Thursday, November 1, 2007

Al Campanis wins moral victory from grave

In 1987, Ted Koeppel (then host of Nightline) unexpectedly created a news story that came close to eclipsing the Iran-contra hearings that year. On April 15th, Koeppel interviewed Al Campanis, general manager of the Los Angeles Dodgers. It was the 40th anniversary of Jackie Robinson "breaking the colour barrier" in the majors (although technically Robinson actually busted it a year earlier in the minors for the Montréal Royals). Koeppel asked a legitimate question -- why none of the then 26 Major League teams had a visible minority person as field manager -- or working in a meaningful position in the front office.

On live television -- unedited, unscripted -- Campanis had the gall to suggest blacks didn't have the necessities -- the quote was, blacks "may not have some of the necessities to be, let's say, a field manager, or, perhaps, a general manager" for these positions. Later in the interview he demurred that blacks are often poor swimmers "because they don't have the buoyancy." When Koeppel gave Campanis numerous opportunities to clarify or back track, Campanis made it worse. Two days later, Campanis was fired.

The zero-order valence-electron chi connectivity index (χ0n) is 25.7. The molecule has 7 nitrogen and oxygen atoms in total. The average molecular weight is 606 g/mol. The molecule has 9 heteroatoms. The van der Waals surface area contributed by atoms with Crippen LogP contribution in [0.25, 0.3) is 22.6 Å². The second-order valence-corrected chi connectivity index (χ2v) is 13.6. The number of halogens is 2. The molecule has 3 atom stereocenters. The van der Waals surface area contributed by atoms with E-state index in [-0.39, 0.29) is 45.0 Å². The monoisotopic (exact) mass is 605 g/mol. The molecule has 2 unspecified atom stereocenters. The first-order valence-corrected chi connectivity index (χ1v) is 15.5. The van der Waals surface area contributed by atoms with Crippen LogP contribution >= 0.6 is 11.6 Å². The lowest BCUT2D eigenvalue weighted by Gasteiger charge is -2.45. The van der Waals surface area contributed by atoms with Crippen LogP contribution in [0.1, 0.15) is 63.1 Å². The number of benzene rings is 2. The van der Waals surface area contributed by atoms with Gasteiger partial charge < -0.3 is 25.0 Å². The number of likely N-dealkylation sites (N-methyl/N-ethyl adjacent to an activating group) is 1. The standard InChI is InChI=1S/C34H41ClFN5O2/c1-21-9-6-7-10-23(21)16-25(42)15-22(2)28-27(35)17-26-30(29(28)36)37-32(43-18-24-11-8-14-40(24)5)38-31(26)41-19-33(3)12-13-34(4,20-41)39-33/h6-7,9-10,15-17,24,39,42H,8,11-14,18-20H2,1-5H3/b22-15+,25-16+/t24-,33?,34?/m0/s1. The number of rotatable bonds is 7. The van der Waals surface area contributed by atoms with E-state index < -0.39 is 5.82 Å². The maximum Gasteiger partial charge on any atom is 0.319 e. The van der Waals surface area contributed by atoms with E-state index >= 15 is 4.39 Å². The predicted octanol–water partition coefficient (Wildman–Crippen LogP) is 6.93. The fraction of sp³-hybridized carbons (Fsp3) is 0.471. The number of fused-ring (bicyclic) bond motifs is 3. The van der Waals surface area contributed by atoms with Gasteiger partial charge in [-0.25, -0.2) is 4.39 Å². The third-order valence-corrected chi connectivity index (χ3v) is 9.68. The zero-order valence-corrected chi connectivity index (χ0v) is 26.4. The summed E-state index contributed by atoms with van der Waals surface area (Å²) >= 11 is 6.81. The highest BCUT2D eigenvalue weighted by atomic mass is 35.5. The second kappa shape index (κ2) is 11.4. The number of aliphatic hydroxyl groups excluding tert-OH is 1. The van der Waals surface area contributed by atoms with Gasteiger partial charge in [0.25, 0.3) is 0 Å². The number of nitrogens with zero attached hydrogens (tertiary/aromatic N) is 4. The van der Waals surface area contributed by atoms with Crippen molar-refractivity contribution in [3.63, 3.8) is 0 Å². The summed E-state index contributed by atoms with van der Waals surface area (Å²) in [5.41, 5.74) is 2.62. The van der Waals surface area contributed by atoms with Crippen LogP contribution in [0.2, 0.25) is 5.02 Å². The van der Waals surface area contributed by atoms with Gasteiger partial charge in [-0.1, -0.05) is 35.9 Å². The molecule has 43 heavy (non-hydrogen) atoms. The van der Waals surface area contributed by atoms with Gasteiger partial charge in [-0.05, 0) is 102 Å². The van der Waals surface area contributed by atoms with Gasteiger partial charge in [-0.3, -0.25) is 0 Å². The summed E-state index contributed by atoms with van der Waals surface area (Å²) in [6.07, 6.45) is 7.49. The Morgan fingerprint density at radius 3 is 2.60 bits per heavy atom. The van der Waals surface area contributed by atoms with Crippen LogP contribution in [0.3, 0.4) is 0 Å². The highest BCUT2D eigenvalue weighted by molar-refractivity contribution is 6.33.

It's 2007. And the Dodgers caught a break from none other the Commissioner of Baseball, Bud Selig. The team was granted an exemption from a rule introduced as part of the backlash from the Campanis scandal -- that teams must list minority candidates they plan to interview, seriously, for management or coaching posts. Since the Dodgers had every intention to hire Joe Torre and not honestly consider anyone else, Selig decided there was no point into forcing the Dodgers into doing sham interviews. They're not the first to get such an exemption -- perhaps it's because the Dodgers have a better employment record for minorities than most other teams -- but that's no excuse.

Torre's a good coach, no doubt; but surely there are some blacks out there who deserve a change to compete in the marketplace and who should have been at least given a chance to present their credentials and how they'd set up crucial plays. Besides, it's not necessarily coaches that make bad teams on the field -- it's the players themselves who screw up and put the I in a team where there is no lower case "j."

Campanis must be smiling from hell. Along with Adolf Hitler, who must feel vindicated after getting humiliated by several black athletes during the Berlin Olympics in 1936 -- including John Woodruff, the 800 metre winner, who died two days ago.

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